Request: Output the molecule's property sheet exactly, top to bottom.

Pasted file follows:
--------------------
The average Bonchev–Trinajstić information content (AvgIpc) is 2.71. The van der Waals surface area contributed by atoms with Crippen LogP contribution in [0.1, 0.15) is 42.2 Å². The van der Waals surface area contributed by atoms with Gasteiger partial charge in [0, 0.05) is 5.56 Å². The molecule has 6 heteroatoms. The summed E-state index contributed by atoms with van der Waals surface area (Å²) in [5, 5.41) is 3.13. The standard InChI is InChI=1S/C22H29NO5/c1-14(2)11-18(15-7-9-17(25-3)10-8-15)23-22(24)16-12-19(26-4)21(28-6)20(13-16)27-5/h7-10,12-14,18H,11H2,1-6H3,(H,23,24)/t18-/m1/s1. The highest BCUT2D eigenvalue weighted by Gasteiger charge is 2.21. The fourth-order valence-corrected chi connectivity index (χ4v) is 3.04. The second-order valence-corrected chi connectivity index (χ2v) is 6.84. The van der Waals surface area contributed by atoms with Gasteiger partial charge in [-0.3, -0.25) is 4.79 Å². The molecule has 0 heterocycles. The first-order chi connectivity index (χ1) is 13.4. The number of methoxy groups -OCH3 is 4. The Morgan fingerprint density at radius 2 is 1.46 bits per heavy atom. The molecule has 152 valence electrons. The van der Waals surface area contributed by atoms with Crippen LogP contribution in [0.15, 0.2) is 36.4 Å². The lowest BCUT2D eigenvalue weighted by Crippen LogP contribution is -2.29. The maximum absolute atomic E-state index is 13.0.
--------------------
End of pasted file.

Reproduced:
The average Bonchev–Trinajstić information content (AvgIpc) is 2.71. The van der Waals surface area contributed by atoms with Crippen LogP contribution in [0.1, 0.15) is 42.2 Å². The van der Waals surface area contributed by atoms with Gasteiger partial charge in [0, 0.05) is 5.56 Å². The molecule has 6 heteroatoms. The summed E-state index contributed by atoms with van der Waals surface area (Å²) in [5, 5.41) is 3.13. The standard InChI is InChI=1S/C22H29NO5/c1-14(2)11-18(15-7-9-17(25-3)10-8-15)23-22(24)16-12-19(26-4)21(28-6)20(13-16)27-5/h7-10,12-14,18H,11H2,1-6H3,(H,23,24)/t18-/m1/s1. The highest BCUT2D eigenvalue weighted by Gasteiger charge is 2.21. The fourth-order valence-corrected chi connectivity index (χ4v) is 3.04. The second-order valence-corrected chi connectivity index (χ2v) is 6.84. The van der Waals surface area contributed by atoms with Gasteiger partial charge in [-0.3, -0.25) is 4.79 Å². The molecule has 0 heterocycles. The first-order chi connectivity index (χ1) is 13.4. The number of methoxy groups -OCH3 is 4. The Morgan fingerprint density at radius 2 is 1.46 bits per heavy atom. The molecule has 152 valence electrons. The van der Waals surface area contributed by atoms with Crippen LogP contribution in [0.15, 0.2) is 36.4 Å². The lowest BCUT2D eigenvalue weighted by Crippen LogP contribution is -2.29. The maximum absolute atomic E-state index is 13.0.